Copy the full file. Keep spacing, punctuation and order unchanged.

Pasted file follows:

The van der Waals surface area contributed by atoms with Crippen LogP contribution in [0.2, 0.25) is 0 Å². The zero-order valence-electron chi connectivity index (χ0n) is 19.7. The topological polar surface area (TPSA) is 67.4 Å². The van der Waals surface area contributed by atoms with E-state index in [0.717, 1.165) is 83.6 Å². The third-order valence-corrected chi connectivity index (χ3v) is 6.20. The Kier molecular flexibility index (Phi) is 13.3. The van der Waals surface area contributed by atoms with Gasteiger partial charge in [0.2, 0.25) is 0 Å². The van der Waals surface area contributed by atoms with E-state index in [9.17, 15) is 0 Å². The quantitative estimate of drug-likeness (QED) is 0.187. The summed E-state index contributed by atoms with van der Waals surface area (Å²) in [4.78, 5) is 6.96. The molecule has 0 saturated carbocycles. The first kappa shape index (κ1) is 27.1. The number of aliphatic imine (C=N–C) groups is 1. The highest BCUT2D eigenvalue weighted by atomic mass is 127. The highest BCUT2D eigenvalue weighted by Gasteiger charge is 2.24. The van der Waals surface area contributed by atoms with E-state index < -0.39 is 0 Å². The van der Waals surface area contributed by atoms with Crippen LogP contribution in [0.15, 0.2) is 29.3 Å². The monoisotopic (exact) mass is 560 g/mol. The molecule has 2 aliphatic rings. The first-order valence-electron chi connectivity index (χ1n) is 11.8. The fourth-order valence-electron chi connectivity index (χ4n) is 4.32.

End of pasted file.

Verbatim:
The van der Waals surface area contributed by atoms with Crippen LogP contribution in [0.2, 0.25) is 0 Å². The zero-order valence-electron chi connectivity index (χ0n) is 19.7. The topological polar surface area (TPSA) is 67.4 Å². The van der Waals surface area contributed by atoms with E-state index in [0.717, 1.165) is 83.6 Å². The third-order valence-corrected chi connectivity index (χ3v) is 6.20. The Kier molecular flexibility index (Phi) is 13.3. The van der Waals surface area contributed by atoms with Gasteiger partial charge in [0.2, 0.25) is 0 Å². The van der Waals surface area contributed by atoms with E-state index in [9.17, 15) is 0 Å². The quantitative estimate of drug-likeness (QED) is 0.187. The summed E-state index contributed by atoms with van der Waals surface area (Å²) in [4.78, 5) is 6.96. The molecule has 0 saturated carbocycles. The first kappa shape index (κ1) is 27.1. The number of aliphatic imine (C=N–C) groups is 1. The highest BCUT2D eigenvalue weighted by atomic mass is 127. The highest BCUT2D eigenvalue weighted by Gasteiger charge is 2.24. The van der Waals surface area contributed by atoms with E-state index < -0.39 is 0 Å². The van der Waals surface area contributed by atoms with Crippen LogP contribution in [0.15, 0.2) is 29.3 Å². The monoisotopic (exact) mass is 560 g/mol. The molecule has 2 aliphatic rings. The first-order valence-electron chi connectivity index (χ1n) is 11.8. The fourth-order valence-electron chi connectivity index (χ4n) is 4.32.